Assisted living in Smart Homes (SH) can change the way millions of the older people in Europe live, are cared, and manage their conditions and maintain wellbeing in the future. This could support the ageing population, not only in the Europe but worldwide, to live longer independently and to enjoy comfort and quality of life in their private environments. While today’s monitoring and assistance technologies are selectively deployed due to high cost, limited functionality and interoperability issues, future SH could leverage from cheap ubiquitous sensors, interconnected smart objects, packaged with robust context inference and interaction techniques. As technologies are developed in a specific application context, the resulting technology infrastructures are usually ad hoc, i.e., domain dependent, application specific, difficult to be applied to solve problems of a different application characteristic. This suggests that an alternative to a one-size-fits-all approach to developing SH technology infrastructure is needed in order to advance the state of the art. In addition to mutidisciplinarity and application heterogeneity, SH is also a field involving multiple stakeholders, e.g. researchers, technology and solution developers, service providers, carers and end users. Addressing the needs of a SH application solely from a single stakeholder’s perspective is insufficient to deliver the right solution for the right users. Any best practices should be built upon effective communication and sharing of knowledge, and consensus of views and needs between stakeholders in the value chain. The next generation of SH technologies will be adaptive to fit versatile living environments, and interoperable for heterogeneous applications. In addition, service-oriented cloud-based system architecture will support reconfiguration and modular design that is essential to empower care providers to customise solutions. The aim of this workshop focuses on sensor technology and integration, context inferences, and interaction, to service infrastructures, and considering key principles of social impact, security and privacy towards an open SH technology infrastructure.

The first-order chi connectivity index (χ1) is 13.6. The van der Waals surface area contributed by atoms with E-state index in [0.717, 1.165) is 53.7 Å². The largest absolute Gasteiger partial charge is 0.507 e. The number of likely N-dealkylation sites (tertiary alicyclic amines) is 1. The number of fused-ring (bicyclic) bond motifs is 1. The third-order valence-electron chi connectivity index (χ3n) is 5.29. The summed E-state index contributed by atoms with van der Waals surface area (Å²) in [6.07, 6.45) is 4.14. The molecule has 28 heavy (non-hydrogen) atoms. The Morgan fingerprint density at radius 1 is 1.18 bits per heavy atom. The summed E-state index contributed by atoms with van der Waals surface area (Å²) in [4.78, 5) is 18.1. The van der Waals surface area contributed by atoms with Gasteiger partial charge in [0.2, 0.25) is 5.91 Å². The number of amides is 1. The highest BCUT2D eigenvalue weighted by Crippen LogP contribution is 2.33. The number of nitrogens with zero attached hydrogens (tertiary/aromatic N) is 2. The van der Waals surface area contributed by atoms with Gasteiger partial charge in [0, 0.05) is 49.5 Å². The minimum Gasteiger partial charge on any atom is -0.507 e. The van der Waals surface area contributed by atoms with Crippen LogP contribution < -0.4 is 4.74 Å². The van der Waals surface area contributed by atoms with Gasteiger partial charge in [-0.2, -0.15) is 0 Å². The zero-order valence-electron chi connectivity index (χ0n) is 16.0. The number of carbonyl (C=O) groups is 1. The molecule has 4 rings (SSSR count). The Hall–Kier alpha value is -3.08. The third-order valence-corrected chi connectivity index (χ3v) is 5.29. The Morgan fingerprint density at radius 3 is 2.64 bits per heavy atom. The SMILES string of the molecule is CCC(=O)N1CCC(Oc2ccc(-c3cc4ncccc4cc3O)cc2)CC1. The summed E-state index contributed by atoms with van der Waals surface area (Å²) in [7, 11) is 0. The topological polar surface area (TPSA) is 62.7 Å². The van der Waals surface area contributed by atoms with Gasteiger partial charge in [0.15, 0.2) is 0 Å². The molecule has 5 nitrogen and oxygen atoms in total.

Topics include, but are not limited to, the following:

  • assisted living solutions
  • SH user needs and system requirements
  • sensing and monitoring
  • sensor networks
  • context awareness
  • activity recognition
  • behaviour analysis
  • user-centred design and ethics
  • human machine interaction
  • personalized and adaptive interactions
  • open SH infrastructures and toolsets
  • virtual reality
  • wearables
  • security and privacy